Two weeks after polarization seemed to reach a climax with the insurrectionist raid on the Capitol, Biden called for this message of collective unity and ending the “uncivil war” we have lived through. The right and left bitterly spar in government and their respective factions duke it out across the country. It is our duty to return to our communities, to return to our core values. To call out lies and conspiracy theories for what they are, and to no longer tolerate animosity and tribalism. To truly feel America and its potential once again. That does not mean stagnancy and never-ending gridlock. We need to pass policy and foster lively, personal debate to end the gridlock, but first we must engage our countrymen in good faith and end bad-faith, circular arguments only aimed to provoke rather than improve the country.

Since this time four years ago, we’ve been awakened from the deep sleep we were in during the Obama years. On foreign trips in our childhoods we would display our American passports with pride, feeling superior as a function of our national identity. During the 45th presidency, that illusion was shredded. We are thankful for that in many ways. It is not enough to flaunt and act and think as if our nation is an impermeable force that is so strong because of our Advanced and Amazing military and intelligence capabilities and because of our cadre of geniuses who tell us “everything will be fine the smart white men in suits who went to fancy schools and made complicated decisions in big smart banks who used complicated analytical and statistical processes and (did we mention) are very smart are in control.” We are strong because of the bonds within our communities and we are strong because our government has the power to actually do things to help our people, not because of gridlock and 4-D chess between do-nothing dark money politicians, corrupt lobbyists, and Very Smart People in Washington.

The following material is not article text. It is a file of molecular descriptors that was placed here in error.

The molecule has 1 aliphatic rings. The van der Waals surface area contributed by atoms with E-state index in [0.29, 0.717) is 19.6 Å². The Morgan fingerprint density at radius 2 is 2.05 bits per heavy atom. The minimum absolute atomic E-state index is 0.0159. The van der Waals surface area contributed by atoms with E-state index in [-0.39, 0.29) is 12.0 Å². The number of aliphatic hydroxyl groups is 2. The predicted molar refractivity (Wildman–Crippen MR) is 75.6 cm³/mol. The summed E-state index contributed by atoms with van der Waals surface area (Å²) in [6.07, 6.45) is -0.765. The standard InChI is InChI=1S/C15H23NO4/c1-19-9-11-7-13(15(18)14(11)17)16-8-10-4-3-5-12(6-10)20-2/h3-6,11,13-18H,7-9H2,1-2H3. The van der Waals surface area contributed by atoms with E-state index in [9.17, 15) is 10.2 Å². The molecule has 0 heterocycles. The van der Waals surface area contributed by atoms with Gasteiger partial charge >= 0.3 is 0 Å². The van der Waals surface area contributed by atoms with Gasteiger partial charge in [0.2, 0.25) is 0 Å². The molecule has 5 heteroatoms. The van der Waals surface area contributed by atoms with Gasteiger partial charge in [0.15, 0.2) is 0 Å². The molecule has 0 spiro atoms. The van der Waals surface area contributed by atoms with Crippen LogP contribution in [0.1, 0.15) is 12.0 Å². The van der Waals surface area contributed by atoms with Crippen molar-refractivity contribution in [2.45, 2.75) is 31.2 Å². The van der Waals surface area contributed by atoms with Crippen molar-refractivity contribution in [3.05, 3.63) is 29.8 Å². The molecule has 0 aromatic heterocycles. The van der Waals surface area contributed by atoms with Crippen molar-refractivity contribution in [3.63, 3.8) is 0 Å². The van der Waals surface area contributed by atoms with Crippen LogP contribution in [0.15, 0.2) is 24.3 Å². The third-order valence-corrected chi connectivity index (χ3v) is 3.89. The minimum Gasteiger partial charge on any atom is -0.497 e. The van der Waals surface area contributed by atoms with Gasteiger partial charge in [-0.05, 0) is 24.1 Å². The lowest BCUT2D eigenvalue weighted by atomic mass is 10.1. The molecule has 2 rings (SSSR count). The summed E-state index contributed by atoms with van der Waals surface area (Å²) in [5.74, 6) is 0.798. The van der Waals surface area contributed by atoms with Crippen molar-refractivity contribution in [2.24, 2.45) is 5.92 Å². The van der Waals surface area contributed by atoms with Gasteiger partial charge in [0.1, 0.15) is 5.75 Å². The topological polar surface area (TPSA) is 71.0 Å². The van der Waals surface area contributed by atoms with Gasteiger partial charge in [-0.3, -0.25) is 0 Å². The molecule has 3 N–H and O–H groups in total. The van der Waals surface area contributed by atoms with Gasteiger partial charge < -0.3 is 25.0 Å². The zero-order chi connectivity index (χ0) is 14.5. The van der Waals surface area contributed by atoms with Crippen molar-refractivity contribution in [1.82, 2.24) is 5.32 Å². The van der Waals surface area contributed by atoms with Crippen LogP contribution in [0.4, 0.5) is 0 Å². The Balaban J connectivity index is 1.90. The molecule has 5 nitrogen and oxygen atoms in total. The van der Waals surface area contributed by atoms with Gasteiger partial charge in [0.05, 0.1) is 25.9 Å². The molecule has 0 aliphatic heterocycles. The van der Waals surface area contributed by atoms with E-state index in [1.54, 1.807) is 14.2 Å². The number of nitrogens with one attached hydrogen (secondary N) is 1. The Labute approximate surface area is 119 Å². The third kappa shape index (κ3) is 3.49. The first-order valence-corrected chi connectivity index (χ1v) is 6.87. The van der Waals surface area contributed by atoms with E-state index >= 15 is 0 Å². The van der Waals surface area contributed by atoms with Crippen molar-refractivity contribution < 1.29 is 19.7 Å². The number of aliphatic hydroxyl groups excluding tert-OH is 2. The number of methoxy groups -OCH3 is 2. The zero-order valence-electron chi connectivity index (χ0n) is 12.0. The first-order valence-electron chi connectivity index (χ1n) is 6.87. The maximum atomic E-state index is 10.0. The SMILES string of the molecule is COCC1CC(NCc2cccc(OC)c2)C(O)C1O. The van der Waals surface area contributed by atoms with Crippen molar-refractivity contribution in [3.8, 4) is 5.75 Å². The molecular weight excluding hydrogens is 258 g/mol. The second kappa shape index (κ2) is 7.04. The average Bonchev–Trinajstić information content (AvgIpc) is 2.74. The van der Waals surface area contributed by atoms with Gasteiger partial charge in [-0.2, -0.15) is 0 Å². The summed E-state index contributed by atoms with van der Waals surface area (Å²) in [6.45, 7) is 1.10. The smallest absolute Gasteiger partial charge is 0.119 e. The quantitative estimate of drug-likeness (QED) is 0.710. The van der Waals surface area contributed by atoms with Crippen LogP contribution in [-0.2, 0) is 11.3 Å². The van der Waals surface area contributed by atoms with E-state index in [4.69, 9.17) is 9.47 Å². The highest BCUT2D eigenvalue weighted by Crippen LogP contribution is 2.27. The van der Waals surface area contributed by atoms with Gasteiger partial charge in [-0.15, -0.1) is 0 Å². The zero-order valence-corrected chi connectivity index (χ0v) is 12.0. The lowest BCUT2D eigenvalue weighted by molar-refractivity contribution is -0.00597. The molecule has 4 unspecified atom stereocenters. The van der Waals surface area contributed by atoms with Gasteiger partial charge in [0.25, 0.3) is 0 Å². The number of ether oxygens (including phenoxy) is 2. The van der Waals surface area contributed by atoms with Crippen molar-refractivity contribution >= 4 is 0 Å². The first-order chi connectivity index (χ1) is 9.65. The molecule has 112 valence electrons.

After his sermon-esque inaugural address and some fanfare, President Biden immediately got to work, marking a juxtaposition between his very non-ideological rhetoric and his actual drive to enact meaningful policy. On the evening of Inauguration Day, Biden signed a flurry of 17 executive orders spanning immigration, climate, pandemic response, housing, and equality, among other topics, many of which work towards reversing some of President Trump’s most damaging executive orders. In this regard, Biden has immediately put the needs of those most in need—the working class, immigrants, students, and so on—at the forefront, willing to use executive authority to begin to heal the nation and address the crises at hand.

While executive orders and policy reversals from administration to administration are impermanent and unsustainable, they are absolutely necessary during this time to get the new administration running with momentum, drive, and vision, and to begin to deliver aid to the people of the United States. With Reverend Raphael Warnock and Jon Ossoff now sworn into the Senate, the Democrats have incredibly valuable political capital, and with that majority across the legislative and executive branches, there is great opportunity for real policy before the 2022 midterms.

Biden and Harris have already shown that they’re here to work for the American people. They’re here to help communities in need. They’re here to serve, and serve with integrity—and we’ll hold them to that standard. 

We’ll see you in Washington.

Aaron Friedman & Logan Richman
News Editor & Editor-in-Chief

Graphic: Aaron Friedman